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  • "
    Lady Penelopee wrote:
    “Roundabouts are especially difficult for less experienced and assertive cyclists. They may choose to stick to the left-hand side of the lane, even when intending to travel right.”

    If a cyclist does not know how to cycle correctly on the road, then they should go and study the highway code (see point 184 - approaching roundabouts), then stay away until they understand about lanes and positioning.
    Perhaps the drivers also need to stay out of the way until they've learned the rules. See point 187:
    In all cases watch out for and give plenty of room to
    * cyclists and horse riders who may stay in the left-hand lane and signal right if they intend to continue round the roundabout. Allow them to do so"
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Frideswide Square revamp plans 'a deathtrap' warn cyclists

Frideswide Square revamp plans 'a deathtrap' warn cyclists

Richard Mann, of Cyclox, with daughter Rosamund in Frideswide Square

Richard Mann, of Cyclox, with daughter Rosamund in Frideswide Square

First published in News Oxford Mail: Photograph of the Author by

CYCLISTS last night warned Oxford’s Frides-wide Square would become a death trap if new plans go ahead.

Neither of the two final options for the congested square’s revamp include any cycle lanes.

Cycle campaign group Cyclox last night branded the plans “shocking” and “dangerous”.

Cyclox member Dan Levy said: “This is a missed opportunity to create a world-class entry to the city.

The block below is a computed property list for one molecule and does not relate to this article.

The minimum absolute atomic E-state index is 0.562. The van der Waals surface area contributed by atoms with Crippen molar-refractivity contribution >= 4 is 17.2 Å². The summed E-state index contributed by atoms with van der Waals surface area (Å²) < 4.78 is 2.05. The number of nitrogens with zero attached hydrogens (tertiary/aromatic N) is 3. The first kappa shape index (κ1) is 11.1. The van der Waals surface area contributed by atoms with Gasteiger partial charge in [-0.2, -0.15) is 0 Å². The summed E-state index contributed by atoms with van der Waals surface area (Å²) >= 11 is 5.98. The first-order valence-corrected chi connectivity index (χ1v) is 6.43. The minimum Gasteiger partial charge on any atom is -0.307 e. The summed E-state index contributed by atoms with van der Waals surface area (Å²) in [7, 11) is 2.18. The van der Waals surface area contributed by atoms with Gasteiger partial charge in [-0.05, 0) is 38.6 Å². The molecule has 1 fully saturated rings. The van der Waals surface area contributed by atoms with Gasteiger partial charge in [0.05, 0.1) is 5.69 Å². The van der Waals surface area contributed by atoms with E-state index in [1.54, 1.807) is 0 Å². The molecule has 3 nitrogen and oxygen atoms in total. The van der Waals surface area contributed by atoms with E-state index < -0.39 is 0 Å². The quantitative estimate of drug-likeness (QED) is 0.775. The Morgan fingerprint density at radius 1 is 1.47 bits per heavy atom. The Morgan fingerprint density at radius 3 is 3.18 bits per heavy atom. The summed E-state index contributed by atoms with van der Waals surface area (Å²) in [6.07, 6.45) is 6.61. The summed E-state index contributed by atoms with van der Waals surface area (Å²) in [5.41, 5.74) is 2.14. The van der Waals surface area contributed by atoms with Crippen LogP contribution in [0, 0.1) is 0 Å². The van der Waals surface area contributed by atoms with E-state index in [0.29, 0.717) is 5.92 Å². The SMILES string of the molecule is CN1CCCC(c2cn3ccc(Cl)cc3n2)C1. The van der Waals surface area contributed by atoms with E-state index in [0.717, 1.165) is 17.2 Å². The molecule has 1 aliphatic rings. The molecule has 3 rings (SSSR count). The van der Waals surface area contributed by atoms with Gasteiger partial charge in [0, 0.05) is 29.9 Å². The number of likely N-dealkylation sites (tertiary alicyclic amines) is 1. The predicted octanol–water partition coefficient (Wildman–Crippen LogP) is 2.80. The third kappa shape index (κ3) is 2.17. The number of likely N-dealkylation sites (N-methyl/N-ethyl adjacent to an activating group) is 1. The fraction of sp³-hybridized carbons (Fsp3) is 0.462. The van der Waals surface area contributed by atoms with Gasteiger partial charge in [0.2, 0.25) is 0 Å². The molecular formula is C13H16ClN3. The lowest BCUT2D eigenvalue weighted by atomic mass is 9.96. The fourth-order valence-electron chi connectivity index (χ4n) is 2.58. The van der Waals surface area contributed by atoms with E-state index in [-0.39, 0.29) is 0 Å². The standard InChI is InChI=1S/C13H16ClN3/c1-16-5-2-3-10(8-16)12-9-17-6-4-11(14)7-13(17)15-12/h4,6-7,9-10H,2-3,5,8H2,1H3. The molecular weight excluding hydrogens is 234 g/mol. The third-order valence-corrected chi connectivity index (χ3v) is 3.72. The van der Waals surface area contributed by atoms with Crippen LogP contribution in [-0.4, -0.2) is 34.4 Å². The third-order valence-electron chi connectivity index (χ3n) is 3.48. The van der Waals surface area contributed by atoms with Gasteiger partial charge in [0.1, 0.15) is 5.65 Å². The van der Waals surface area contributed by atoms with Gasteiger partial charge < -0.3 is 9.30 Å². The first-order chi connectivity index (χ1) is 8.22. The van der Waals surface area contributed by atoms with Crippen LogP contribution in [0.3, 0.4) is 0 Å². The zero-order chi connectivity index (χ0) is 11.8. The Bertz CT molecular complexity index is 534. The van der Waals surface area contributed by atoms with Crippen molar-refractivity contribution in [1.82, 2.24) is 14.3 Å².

“It is Cyclox’s analysis that either layout for Frideswide Square set out by the council will lead to unacceptable conflict between road users, and will almost certainly lead to injury and death to cyclists.”

Two possible options are being presented by Oxfordshire County Council, named the Boulevard and the Oval. Both include three small roundabouts and a one-way system around the square.

The current two lanes of traffic through the square would be reduced to one, with roundabouts keeping the traffic flowing.

Mr Levy warned roundabouts like the ones planned were more dangerous for cyclists than other forms of junction.

He said: “Roundabouts are especially difficult for less experienced and assertive cyclists. They may choose to stick to the left-hand side of the lane, even when intending to travel right.”

The group also said it was concerned about buses sweeping left from Botley Road into the railway station, plus flared entry and exits, which it claimed would lead to dangerous overtaking.

An estimated 32,000 vehicles travel through the square each day.

This is expected to remain roughly the same in coming years.

It is hoped work on the square could begin as early as next year, costing about £3.7m.

Cyclox vice-chairman Richard Mann said: “We were shocked when we saw the plans. We talked to the council a year ago about how the designs could be improved and it’s been ignored.

“They don’t appear to have thought through how they would make the square safer for cycling at all.

“And if we want to make cycling the normal mode of transport in Oxford, that’s not good enough.”

His daughter Rosamund da Sousa, seven, added: “I love cycling, and I wish I could cycle safely into town.”

Oxford City Council this month announced it would spend £300,000 over four years to improve cycling facilities in the city, hoping to get people making one in every four journeys by bicycle.

Oxfordshire County Council cabinet member for transport Rodney Rose said the idea behind the square was to create a “shared space” scheme, where everyone used the road equally, negating the need for cycle lanes.

He said: “We have spent a long time coming up with these plans and we have looked at a lot of options.

“The idea is to keep the traffic flowing slowly but steadily. This system works well in other cities in the UK and it will work well here.”

He added: “I think my own preference right now is just to see a JCB on the site. We need to get started.”

The county council finished its consultation on the plans on Friday. The options will be discussed by the cabinet in March.

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